Cashmere School District Holds Community Meeting on Lead Found in Drinking Water
Cashmere School District held a community meeting for parents Wednesday, to discuss high lead levels found in the district's drinking water.
On March 29, Superintendent Glenn Johnson brought in the following guest speakers for this community meeting:
- Environmental Lead Exposure Prevention Program Manager Theresa Sanders from the Washington State Department of Health (DOH).
- Chemical Water Quality Monitoring Program Manager Stan Hoffman from the Washington State Department of Health (DOH).
- Chelan-Douglas Health District’s (CDHD) Environmental Health Director Robert Eastman.
- Chelan-Douglas Health District’s (CDHD) Food Safety Specialist Suzy Howard.
- City of Cashmere Mayor Jim Fletcher
- City of Cashmere Operations Manager Steve Croci
- City of Cashmere Council Member Chris Carlson
- Cashmere School Board Chairman Ted Snodgrass
- Cashmere School Board Member Aaron Bessonette
- Cashmere School District Maintenance Supervisor Larry Rose.
- Fulcrum Environmental Consulting President Peggy Williamson.
- Construction Consultant Don Kirby, who helped build some of the district’s buildings back in 1991.
Johnson said the district opted out of DOH's voluntary testing program back in 2018-19, stating that they were going to test in the near future.
DOH representative Theresa Sanders shared that the voluntary testing phase back in 2018 did not provide funding or remedial funds for testing, which resulted in many districts opting not to test.
Since 2021, the DOH is required to test all public school water systems for lead every five years, particularly for plumbing built or replaced before 2016. The DOH also provided grants for districts to undergo mandatory testing.
In the Fall of 2022, the district contacted the DOH to sign up for testing, which occurred on Jan. 18-19.
In February, the district received their testing results and found high concentrations of lead in drinking water fixtures found in Vale Elementary, Cashmere Middle School, and Cashmere High School.
Fixtures found with lead levels above 5 ppb were considered unsafe and were discontinued immediately.
Some of the highest readings were found in Vale Elementary, with a handwashing/prep sink reaching up to 76.2 ppb, and a steam kettle reaching up to 119 ppb.
Johnson said that they will spend approximately $800 to replace all of the affected fixtures and retest with Fulcrum Environmental Consulting.
According to conversation with health officials from both the DOH and CDHD, Johnson said these test results are not unusual and are on par with other school districts that were recently tested.
Fulcrum Environmental Consulting President Peggy Williamson used a chocolate chip cookie metaphor to illustrate how they test for lead exposure, stating that lead concentrations vary based on environmental factors, manufactured products bought internationally, and the level of lead found in still water.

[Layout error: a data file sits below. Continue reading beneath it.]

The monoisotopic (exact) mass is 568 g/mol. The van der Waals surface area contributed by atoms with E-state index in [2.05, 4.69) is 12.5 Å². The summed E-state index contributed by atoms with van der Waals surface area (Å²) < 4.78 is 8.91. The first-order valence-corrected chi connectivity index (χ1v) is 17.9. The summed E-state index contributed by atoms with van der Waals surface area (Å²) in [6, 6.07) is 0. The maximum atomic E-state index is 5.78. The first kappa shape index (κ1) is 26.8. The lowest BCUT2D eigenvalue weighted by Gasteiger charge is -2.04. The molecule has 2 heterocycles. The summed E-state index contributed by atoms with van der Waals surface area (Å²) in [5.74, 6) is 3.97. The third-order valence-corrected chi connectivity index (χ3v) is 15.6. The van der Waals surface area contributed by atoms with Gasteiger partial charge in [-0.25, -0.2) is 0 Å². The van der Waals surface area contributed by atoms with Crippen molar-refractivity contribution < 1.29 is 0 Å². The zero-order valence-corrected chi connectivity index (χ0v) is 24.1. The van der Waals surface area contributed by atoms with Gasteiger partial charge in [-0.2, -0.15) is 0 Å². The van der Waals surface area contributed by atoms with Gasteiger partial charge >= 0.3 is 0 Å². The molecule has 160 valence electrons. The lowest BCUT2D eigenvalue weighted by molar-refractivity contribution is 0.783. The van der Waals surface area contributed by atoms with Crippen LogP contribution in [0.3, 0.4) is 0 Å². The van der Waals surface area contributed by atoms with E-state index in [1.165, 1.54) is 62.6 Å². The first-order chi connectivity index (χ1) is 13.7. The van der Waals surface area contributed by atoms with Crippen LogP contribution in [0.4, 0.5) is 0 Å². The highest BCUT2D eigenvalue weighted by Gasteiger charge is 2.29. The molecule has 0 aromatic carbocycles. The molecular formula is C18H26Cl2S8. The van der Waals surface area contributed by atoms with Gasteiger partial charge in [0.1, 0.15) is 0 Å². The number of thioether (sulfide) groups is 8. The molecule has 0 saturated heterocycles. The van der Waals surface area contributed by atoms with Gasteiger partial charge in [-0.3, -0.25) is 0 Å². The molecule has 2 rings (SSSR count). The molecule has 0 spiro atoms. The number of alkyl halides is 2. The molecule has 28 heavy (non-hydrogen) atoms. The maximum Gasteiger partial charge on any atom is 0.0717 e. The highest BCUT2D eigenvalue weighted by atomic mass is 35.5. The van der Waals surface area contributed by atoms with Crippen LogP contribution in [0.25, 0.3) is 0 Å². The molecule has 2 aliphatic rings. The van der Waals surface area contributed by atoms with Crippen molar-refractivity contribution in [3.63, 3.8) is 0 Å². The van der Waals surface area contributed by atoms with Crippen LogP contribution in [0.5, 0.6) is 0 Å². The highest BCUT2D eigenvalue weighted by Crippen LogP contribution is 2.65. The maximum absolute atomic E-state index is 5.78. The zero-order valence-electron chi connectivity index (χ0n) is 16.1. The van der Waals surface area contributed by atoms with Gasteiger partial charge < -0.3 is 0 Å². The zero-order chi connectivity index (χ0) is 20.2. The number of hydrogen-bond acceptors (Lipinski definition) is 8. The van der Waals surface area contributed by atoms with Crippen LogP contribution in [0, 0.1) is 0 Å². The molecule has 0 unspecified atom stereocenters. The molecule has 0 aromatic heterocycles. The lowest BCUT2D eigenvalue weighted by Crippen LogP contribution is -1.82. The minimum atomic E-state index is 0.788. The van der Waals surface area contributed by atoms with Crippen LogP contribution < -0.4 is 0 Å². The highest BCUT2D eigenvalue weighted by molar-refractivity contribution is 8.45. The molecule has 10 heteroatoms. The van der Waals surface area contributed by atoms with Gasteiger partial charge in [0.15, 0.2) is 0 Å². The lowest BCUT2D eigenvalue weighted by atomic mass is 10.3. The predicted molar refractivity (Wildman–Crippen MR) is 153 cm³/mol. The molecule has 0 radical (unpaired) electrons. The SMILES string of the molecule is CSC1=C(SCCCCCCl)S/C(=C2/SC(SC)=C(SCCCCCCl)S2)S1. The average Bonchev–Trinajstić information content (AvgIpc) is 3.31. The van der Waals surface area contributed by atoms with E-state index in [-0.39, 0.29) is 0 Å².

“Going back to chocolate chip cookies, sometimes it's high, sometimes it's not so high, and there's going to be variability and that's sometimes the interesting thing, but it's also sometimes the confusing thing about science,” Williamson said.
Sanders said that the Cashmere School District is taking part in a century-long effort to reduce lead exposure and that the district is going above and beyond in addressing health concerns.
“From a public health perspective, the best we could hope for is for a school district to be that involved and that active, you have great facilities and maintenance staff, and I’m so heartened to see that survive the pandemic,” Sanders said.
For parents who are concerned about lead exposure, Sanders said they can try running the water for a few minutes before drinking from it, and to check for lead paint if they are living in an older home.
Young children are the most at-risk for lead exposure, who absorb more lead and are more sensitive to harmful effects compared to adults.
Side effects of lead exposure include lower IQ levels, lower attention spans, hyperactivity, increased fatigue, or other side effects that could impact childhood development.
Sanders said side effects can be reduced if a child is in a socially rich environment and consumes a healthy dose of iron, calcium and vitamin C.
City of Cashmere Operations Manager Steve Croci shared that the city tests their water distribution system and that whenever a higher than normal lead concentration pops up, it is usually coming from residential piping rather than the city’s water source.
“All the data that we have doesn't indicate that we have a source issue,” Croci said.
Croci also shared that the city is looking for grants to help assess water main lines built before 1986.
One parent asked why school drinking water is tested every five years, rather than annually.
Williamson said that these changes occur over a long period of time and that five years is a reasonable amount of time to see a measurable difference.
Cashmere School District’s School Remediation Action Plan is scheduled to be finalized within the next six months.
Anyone experiencing lead exposure symptoms should contact their local healthcare provider.